Item 4 : Hearing Should hyperacusis or increased sensitivity to sound stimuli with a functional impact be considered in this item?

Hearing difficulties and symptoms such as hyperacusis and hypersensitivity to noise are rated under item 4 (hearing).

Item 9 : Memory What can be done when working memory weaknesses (without episodic memory problems) have an impact on an aphasic user?

If working memory weaknesses are reported by the user or are documented and have a mild impact on functioning, they should be rated at Level 1 on this item (memory) of the A) ABILITIES scale, as the Manual indicates that memory problems at this level may be associated with other factors such as concentration difficulties or others.

The functional impact of greater working memory weaknesses will also be considered in the rating of scale C) PARTICIPATION.

Item 21: In the scoring for question 21 about family and significant relationships, what is meant by family functioning and how does stress relate to it?

In this question, family functioning refers to any stress with close family and friends (not only blood-relatives) that is affecting household tasks being accomplished or the provision of mutual support. The premise of this item is that family functioning is affected by the level of stress on the family. So, these two concepts are intertwined in this item. Higher stress = poorer family functioning = higher score.

Item 21 : Family/Significant relationships Should we assess the level of stress experienced by the family or their difficulty in adapting to the situation and their propensity to compensate for the person's diminished capacities?

The intent is to assess the impact of stress on family functioning, not the family’s ability to compensate for the consumer’s difficulties in performing tasks and responsibilities. When in doubt, refer to the more general % hindrance of activities rather than the specific examples described in the Manual, which are not exhaustive.

Item 21 : Family/Significant relationships What is the definition of family that should be considered (e.g., when users do not live with their families per se, are single, or their families are abroad)?

Referring to the description of item 21, the term “family” generally means relatives who live together or nearby, but more broadly this item includes any type of significant relationship that can provide concrete support to the person, even if that relationship is at a distance.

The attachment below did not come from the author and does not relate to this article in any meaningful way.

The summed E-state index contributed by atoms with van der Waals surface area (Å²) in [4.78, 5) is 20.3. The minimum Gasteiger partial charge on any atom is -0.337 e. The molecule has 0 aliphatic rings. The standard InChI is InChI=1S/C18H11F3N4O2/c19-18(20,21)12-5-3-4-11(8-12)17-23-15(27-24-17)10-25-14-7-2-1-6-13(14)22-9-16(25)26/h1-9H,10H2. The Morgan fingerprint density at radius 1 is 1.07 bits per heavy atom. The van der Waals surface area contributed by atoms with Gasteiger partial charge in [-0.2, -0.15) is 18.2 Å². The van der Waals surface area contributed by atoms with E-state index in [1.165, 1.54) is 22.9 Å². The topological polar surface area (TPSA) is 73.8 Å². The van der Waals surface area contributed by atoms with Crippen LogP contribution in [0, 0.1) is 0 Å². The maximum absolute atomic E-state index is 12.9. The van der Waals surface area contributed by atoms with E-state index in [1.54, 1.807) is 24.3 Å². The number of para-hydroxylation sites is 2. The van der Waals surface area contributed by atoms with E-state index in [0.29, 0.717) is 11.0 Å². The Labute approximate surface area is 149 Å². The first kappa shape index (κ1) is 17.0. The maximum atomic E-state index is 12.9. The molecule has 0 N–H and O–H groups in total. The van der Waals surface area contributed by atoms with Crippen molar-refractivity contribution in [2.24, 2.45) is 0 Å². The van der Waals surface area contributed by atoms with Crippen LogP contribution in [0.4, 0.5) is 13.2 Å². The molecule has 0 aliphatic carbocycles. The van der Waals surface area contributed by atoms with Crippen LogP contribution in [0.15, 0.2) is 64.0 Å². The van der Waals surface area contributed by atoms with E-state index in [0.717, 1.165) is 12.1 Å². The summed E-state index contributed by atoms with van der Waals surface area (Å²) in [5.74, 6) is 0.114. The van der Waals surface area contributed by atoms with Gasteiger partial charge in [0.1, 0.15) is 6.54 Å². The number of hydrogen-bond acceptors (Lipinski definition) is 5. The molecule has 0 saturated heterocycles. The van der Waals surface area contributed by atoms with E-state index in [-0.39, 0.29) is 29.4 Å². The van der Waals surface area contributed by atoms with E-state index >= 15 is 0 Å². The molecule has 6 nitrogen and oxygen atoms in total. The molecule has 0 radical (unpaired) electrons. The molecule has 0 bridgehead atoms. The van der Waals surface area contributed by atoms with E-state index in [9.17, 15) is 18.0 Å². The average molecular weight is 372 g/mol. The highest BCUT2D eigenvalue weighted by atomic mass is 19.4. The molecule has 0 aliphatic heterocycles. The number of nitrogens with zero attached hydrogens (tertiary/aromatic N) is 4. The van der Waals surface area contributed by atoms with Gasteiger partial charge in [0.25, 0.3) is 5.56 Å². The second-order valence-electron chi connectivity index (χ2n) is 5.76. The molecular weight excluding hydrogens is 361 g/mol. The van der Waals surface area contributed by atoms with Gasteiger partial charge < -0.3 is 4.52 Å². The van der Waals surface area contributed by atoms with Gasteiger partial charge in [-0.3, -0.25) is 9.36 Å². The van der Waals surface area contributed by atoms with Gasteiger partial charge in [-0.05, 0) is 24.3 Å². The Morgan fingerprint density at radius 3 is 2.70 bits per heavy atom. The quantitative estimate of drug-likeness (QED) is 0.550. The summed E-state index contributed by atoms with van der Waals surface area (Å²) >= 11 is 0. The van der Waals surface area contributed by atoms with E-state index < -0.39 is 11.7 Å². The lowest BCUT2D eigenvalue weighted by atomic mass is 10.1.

Item 21 : Family/Significant relationships What do we do when the user has no family or significant relationships (e.g., homeless person)?

Anyone without meaningful supportive relationships would be rated 3 or 4 in the Handbook: “no family cohesion” or “dysfunctional family life” (rated 3), or “no cohesion at all” (rated 4).  

Item 23: For question 23, should COVID-19 be taken into account? During COVID-19, everyone's social contacts were diminished.

Taking the client’s social life pre-injury (during and pre-COVID) and their satisfaction with their current level of social contact may be the most appropriate scoring method. If the person is satisfied with their current level of social contact, then it being reduced due to the pandemic isn’t necessarily an issue. If they are not satisfied, then there are obstacles to be overcome and that should be reflected in the score they receive.

Items 23 and 24: Social Contacts and Leisure Activities What do we do when the problem seems obvious to the team, but the user does not complain about it himself?

Score according to what is observed by the team rather than solely on the basis of the problem reported or not by the user.  

Item 25 : Personal Care What if the person had margi- nal functioning before the brain injury (e.g., did not wash or did not wash well)?

Score on current need for assistance to complete tasks with a socially acceptable outcome, regardless of the type of assistance required (i.e., physical assistance, stimulation, reminders), even if this is not significantly different from the premorbid picture.  

Item 26 : Home This item includes two different concepts: the level of supervision required to return home and the resumption of activities of daily living (ADL). How to rate when a user does not need supervision, but does not perform DLA because of physical/cognitive limitations?

Consider the supervision required to do the tasks (not to remain alone). Assess what the person is doing in terms of socio-residential and associated responsibilities, not their ability to stay on their own.  

Item 26: Home What if an inpatient is able to function at home, but is being held in-house due to medical issues (e.g. urinary tract infection)?

Score according to the user’s ability to perform domestic activities as in the assessment during in-house scenarios.

Item 26: Home What should be done when the user did not perform any or very few domestic tasks before the brain injury because of a specific family organization (e.g.: the spouse took on all or most of the tasks) and he or she still does not perform these activities even though he or she is capable of doing so?